Reclaiming higher education from the left

The Left's domination of American higher education, from humble community colleges to Ivy League universities, has been repeatedly and convincingly demonstrated for nearly two decades.  The irrefutable evidence of this domination includes the overwhelming imbalance of Democrats versus Republicans on college faculties and administrations; the corresponding rise of major universities (e.g., Harvard and Berkeley) as the leading donors for Democratic Party candidates; the pervasiveness of 'critical' pedagogical approaches that emphasize 'inequality' and 'oppression' based on race, sex, class, and sexuality; the denial of objective, universal standards of meaning and logic under the guise of 'deconstructionism'; harassment of conservative students and organizations; and rampant political correctness.  The result, as Allan Bloom, David Horowitz, and others have argued, is the ongoing transformation of the college experience into the main front of the radical political assault on American society itself.

The start of a new school year provides a fresh opportunity to consider this problem, which strikes at the very heart of this country's democratic, capitalist tradition.  The question is, what can conservatives do about it?  David Horowitz has famously embarked on a campaign to have an 'academic bill of rights' adopted by state legislatures to ensure that students are exposed to a broad range of scholarly research and opinion in their courses of study.  Mr. Horowitz's efforts have been indispensable in focusing attention on the problem.  However, while I support the academic bill of rights as a matter of principle, I seriously doubt that the solution Mr. Horowitz proposes will be effective in combating left—wing bias in college classrooms.  After all, the very persons responsible for the problem — college professors and administrators — will be charged with implementing the reforms mandated by the academic bill of rights. 

It is easily foreseeable that they will implement these reforms in bad faith, if at all.  For example, will a Marxist political science professor provide students with a fair discussion of Friedrich Hayek's critique of socialism? Or a women studies professor explain the 'wage gap' between men and women on the basis of market forces and lifestyle choices?  Not likely.  Thus, while the academic bill of rights articulates an important ideal, we should not expect that adopting such legislation will produce more than marginal improvement in the standing of conservative ideas on college campuses.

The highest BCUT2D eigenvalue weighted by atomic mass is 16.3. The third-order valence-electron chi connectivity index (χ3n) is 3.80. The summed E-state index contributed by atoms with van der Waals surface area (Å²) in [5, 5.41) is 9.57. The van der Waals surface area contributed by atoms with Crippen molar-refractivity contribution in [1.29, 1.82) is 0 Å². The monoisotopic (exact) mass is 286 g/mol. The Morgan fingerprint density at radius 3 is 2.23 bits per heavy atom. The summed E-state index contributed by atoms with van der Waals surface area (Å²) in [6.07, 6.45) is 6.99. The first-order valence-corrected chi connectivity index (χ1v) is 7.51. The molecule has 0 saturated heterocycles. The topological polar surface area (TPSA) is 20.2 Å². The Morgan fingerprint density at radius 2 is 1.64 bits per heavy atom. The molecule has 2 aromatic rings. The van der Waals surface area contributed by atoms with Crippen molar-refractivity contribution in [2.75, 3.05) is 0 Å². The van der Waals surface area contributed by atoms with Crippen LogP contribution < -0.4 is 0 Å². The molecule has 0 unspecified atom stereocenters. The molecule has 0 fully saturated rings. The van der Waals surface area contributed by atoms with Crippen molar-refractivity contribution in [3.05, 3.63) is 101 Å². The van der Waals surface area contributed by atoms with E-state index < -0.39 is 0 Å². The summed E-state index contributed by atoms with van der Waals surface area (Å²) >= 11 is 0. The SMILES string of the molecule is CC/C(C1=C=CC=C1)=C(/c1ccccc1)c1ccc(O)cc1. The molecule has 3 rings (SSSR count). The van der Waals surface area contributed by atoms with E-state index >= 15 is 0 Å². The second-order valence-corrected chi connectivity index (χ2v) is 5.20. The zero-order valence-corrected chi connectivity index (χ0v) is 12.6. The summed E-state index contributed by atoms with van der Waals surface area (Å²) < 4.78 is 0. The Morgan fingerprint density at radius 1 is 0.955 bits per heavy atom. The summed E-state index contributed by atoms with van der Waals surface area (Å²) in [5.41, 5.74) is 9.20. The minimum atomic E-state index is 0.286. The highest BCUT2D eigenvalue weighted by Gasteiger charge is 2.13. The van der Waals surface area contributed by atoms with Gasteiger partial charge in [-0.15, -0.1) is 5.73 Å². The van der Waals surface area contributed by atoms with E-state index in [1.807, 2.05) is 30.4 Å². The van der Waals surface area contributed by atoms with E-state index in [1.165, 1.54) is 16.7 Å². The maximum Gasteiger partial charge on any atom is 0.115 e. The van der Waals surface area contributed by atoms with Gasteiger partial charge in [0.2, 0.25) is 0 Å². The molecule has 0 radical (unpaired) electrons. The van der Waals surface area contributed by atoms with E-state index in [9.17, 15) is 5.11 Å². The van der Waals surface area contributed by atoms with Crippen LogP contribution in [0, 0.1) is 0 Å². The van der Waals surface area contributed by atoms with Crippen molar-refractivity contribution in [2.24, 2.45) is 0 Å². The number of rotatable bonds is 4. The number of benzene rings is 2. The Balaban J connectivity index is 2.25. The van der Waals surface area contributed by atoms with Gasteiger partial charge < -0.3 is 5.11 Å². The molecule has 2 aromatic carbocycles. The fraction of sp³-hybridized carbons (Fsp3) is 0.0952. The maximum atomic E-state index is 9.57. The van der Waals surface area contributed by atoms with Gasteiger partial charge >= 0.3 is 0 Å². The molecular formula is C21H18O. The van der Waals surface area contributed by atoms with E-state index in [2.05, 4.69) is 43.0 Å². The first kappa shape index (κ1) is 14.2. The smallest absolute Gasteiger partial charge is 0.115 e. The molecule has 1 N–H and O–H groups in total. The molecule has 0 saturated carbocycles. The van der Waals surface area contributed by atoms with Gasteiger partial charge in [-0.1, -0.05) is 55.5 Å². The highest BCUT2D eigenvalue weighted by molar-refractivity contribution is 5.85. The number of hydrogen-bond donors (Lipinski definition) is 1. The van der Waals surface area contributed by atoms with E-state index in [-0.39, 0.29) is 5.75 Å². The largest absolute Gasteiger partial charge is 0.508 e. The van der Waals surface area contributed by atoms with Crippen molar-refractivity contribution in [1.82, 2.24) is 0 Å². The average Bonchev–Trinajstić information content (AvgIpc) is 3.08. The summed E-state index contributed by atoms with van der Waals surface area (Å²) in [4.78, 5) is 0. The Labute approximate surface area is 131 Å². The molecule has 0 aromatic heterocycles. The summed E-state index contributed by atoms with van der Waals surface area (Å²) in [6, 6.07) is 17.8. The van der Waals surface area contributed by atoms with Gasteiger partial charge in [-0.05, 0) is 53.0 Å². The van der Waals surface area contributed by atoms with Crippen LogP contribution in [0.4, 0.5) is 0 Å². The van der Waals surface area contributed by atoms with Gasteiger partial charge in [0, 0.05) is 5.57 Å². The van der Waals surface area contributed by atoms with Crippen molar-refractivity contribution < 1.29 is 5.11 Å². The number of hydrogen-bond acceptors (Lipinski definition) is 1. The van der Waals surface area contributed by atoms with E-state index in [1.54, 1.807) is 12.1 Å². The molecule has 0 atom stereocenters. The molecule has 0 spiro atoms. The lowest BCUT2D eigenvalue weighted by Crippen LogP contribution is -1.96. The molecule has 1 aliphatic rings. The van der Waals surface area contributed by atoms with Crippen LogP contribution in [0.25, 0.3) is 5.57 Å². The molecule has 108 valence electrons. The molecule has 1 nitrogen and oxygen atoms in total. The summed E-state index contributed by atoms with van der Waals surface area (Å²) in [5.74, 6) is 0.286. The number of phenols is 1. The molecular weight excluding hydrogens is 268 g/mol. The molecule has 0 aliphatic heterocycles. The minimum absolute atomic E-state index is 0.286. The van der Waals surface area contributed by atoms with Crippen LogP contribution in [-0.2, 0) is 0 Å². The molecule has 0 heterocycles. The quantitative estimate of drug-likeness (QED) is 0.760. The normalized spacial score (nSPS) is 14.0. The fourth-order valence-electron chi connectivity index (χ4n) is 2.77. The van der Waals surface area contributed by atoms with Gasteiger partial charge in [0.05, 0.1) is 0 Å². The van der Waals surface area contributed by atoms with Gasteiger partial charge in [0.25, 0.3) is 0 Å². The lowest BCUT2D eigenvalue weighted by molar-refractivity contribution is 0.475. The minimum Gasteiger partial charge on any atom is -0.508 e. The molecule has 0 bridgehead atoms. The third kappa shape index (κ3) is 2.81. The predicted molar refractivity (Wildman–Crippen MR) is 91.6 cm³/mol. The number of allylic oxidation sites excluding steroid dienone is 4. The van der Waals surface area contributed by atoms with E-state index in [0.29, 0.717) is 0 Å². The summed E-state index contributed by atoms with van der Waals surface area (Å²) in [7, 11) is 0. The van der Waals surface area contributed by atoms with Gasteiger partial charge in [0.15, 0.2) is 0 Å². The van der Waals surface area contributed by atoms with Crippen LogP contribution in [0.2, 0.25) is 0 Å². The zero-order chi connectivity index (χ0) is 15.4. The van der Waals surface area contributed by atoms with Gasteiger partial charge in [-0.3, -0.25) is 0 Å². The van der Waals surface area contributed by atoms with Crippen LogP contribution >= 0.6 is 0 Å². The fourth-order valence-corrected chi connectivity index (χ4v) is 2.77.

Recently, Heather Mac Donald in City Journal suggested another approach  for 'bringing traditional scholarship and intellectual diversity back to campus.'  She highlighted new initiatives at Princeton, Brown, and Duke aimed at exposing students to conservative—oriented texts and thinking.  At Princeton, politics professor Robert George founded the James Madison Program in American Ideals and Institutions, which brings conservative scholars and speakers to campus to address issues of constitutional law and politics.  At Brown, political theory professor John Tomasi started the Political Theory Project, which sponsors courses and discussion groups in liberty and democratic values.  And at Duke, political philosophy professor Michael Gillespie created a first—year seminar called Visions of Freedom, which 'introduces students to the seminal works in the Western philosophical and literary tradition, in order to explore concepts of freedom and moral authority.'  Significantly, each of these programs was started by a tenured professor who was backed by non—university sources of funding.  Ms. Mac Donald argues that these programs should serve as models for others to follow in establishing similar conservative beachheads at other universities.  The National Review's Stanley Kurtz has made the same argument